I have long believed that everyone, regardless of sexual orientation or gender identity, should have the right to be who they are, wherever they are.
It’s a view that’s shared by many around the world, but despite much progress over the years we still have far to go before the LGBT+ community can live without fear of discrimination, prosecution and violence and enjoys equal status everywhere. Sadly, too many countries continue to marginalise, stigmatise and criminalise individuals for who they choose to love.
One example is Kenya, where earlier this week the country’s High Court postponed a much-anticipated ruling on LGBT+ discrimination until May. I hope that the next few months will give the LGBT+ community more time to continue making its compelling case against discrimination and for inclusion before the ruling takes place.
I think it’s important for Kenya’s leaders to realise that decriminalising same-sex relationships is not only the right thing to do, it also has economic and business benefits. That’s the message of the latest report from Open for Business, The Economic Case for LGBT+ Inclusion in Kenya.
The report presents compelling data showing that LGBT+ discrimination currently costs Kenya’s economy up to $1.3bn per year, as it contributes to poorer health outcomes, lower productivity and reduced income from tourism.
The report also suggests that a more LGBT+ inclusive environment would bolster Kenya’s thriving entrepreneurship community. Kenya has one of the continent’s largest high-tech start-up scenes and the evidence shows that openness and inclusion, particularly LGBT+ inclusion, creates favourable conditions for startup ecosystems to flourish.
When people with diverse backgrounds are able to freely contribute their ideas and perspectives, it provides a better environment to allow companies to innovate, build customer loyalty and brand strength. If Kenya is to achieve its economic goals laid out in the government’s Vision 2030, it would be wise to take these considerations on board.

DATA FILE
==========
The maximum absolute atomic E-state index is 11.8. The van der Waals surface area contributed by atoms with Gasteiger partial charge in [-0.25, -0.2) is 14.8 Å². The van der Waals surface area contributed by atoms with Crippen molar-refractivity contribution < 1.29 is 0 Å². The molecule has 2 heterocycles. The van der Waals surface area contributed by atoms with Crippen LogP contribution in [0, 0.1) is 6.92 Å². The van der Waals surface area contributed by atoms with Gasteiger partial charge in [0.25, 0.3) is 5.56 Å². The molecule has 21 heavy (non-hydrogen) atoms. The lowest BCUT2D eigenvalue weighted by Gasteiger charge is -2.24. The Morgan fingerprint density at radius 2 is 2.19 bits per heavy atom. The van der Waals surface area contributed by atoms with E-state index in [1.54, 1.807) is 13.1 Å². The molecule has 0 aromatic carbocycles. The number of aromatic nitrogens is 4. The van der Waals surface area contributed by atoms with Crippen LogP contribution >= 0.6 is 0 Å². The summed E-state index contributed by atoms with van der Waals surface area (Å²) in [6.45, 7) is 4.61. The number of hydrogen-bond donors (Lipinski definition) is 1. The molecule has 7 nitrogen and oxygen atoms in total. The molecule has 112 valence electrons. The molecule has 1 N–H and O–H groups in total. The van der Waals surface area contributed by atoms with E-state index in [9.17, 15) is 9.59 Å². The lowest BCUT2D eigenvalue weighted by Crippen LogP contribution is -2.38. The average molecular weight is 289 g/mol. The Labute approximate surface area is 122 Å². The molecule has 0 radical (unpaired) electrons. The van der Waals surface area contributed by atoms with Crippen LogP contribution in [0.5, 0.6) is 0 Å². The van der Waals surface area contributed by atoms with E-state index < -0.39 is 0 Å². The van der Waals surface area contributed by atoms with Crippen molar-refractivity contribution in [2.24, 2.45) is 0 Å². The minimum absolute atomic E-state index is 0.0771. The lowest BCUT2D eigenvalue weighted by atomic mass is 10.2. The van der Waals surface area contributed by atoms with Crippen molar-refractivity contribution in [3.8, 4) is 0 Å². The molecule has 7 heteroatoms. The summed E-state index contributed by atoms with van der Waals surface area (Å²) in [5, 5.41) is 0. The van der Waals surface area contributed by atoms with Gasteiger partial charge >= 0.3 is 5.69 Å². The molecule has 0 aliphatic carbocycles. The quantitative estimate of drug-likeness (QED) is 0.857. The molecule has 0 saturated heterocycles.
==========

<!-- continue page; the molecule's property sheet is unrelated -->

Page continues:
To a lot of us, this news isn’t surprising. As a business leader, I am proud that diversity and inclusion lie at the heart of everything we do at Virgin. We embrace and value diversity and recognise the rights of our LGBT+ employees to live and work free of prejudice and discrimination. We treat everybody the same, and believe that the law should, too.
But businesses can and should do more to ensure that LGBT+ communities are protected. As global employers, traders and certainly as global advocates, we have an important role to play when it comes to standing up for LGBT+ rights, especially in the many places where those rights are still violated.
That's one of the reasons Virgin is a founding partner of Open For Business, a global coalition of leading brands concerned about the growing backlash against LGBT+ communities and spread of anti-LGBT+ legislation around the world.
As the world awaits Kenya’s High Court decision, I wish Kenya’s LGBT+ communities all the best in their tireless efforts campaigning for change.
I couldn’t agree more with Yvonne Muthoni, Program Director at Open For Business, who said: “The next three months are going to be some of the most crucial in Kenya’s path towards LGBTQ+ equality as the country is at a critical juncture between inclusion and continued discrimination. We now know that the only path forward, for the good of all Kenyans, is the path of equality.”
Head over to Open for Business to download the report and learn more.